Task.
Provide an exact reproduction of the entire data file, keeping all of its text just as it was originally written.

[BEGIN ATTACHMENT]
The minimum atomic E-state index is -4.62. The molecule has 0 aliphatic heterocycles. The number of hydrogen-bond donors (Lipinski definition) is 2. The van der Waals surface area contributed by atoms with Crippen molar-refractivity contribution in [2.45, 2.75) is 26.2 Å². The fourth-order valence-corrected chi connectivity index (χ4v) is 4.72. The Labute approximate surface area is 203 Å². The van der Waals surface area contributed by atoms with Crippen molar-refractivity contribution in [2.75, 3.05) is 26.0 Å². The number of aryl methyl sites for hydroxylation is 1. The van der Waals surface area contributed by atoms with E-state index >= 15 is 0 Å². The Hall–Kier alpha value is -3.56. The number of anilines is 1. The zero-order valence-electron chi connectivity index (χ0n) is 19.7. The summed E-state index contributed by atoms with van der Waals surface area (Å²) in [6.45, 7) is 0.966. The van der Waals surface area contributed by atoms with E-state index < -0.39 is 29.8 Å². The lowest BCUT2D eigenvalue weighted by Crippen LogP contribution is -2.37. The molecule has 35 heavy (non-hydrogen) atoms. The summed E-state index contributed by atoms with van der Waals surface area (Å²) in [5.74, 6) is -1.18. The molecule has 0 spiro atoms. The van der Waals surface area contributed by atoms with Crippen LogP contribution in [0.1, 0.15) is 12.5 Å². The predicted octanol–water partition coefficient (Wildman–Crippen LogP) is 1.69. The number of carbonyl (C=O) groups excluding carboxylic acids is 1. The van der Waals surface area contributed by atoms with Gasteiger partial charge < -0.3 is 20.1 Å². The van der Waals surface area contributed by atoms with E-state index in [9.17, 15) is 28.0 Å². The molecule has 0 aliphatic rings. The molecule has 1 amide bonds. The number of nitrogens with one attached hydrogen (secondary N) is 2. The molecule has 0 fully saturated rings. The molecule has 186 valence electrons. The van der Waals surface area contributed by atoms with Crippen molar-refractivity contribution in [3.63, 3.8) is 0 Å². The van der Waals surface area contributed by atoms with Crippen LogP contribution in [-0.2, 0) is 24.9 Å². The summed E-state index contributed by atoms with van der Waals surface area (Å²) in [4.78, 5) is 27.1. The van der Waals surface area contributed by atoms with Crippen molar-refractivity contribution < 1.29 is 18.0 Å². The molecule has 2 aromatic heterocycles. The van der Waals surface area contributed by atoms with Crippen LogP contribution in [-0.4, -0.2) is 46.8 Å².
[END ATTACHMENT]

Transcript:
The minimum atomic E-state index is -4.62. The molecule has 0 aliphatic heterocycles. The number of hydrogen-bond donors (Lipinski definition) is 2. The van der Waals surface area contributed by atoms with Crippen molar-refractivity contribution in [2.45, 2.75) is 26.2 Å². The fourth-order valence-corrected chi connectivity index (χ4v) is 4.72. The Labute approximate surface area is 203 Å². The van der Waals surface area contributed by atoms with Crippen molar-refractivity contribution in [2.75, 3.05) is 26.0 Å². The number of aryl methyl sites for hydroxylation is 1. The van der Waals surface area contributed by atoms with E-state index >= 15 is 0 Å². The Hall–Kier alpha value is -3.56. The number of anilines is 1. The zero-order valence-electron chi connectivity index (χ0n) is 19.7. The summed E-state index contributed by atoms with van der Waals surface area (Å²) in [6.45, 7) is 0.966. The van der Waals surface area contributed by atoms with E-state index < -0.39 is 29.8 Å². The lowest BCUT2D eigenvalue weighted by Crippen LogP contribution is -2.37. The molecule has 35 heavy (non-hydrogen) atoms. The summed E-state index contributed by atoms with van der Waals surface area (Å²) in [5.74, 6) is -1.18. The molecule has 0 spiro atoms. The van der Waals surface area contributed by atoms with Crippen LogP contribution in [0.1, 0.15) is 12.5 Å². The predicted octanol–water partition coefficient (Wildman–Crippen LogP) is 1.69. The number of carbonyl (C=O) groups excluding carboxylic acids is 1. The van der Waals surface area contributed by atoms with Gasteiger partial charge < -0.3 is 20.1 Å². The van der Waals surface area contributed by atoms with E-state index in [9.17, 15) is 28.0 Å². The molecule has 0 aliphatic rings. The molecule has 1 amide bonds. The number of nitrogens with one attached hydrogen (secondary N) is 2. The molecule has 0 fully saturated rings. The molecule has 186 valence electrons. The van der Waals surface area contributed by atoms with Crippen molar-refractivity contribution in [3.63, 3.8) is 0 Å². The van der Waals surface area contributed by atoms with Crippen LogP contribution in [-0.2, 0) is 24.9 Å². The summed E-state index contributed by atoms with van der Waals surface area (Å²) in [4.78, 5) is 27.1. The van der Waals surface area contributed by atoms with Crippen molar-refractivity contribution < 1.29 is 18.0 Å². The molecule has 2 aromatic heterocycles. The van der Waals surface area contributed by atoms with Crippen LogP contribution in [-0.4, -0.2) is 46.8 Å².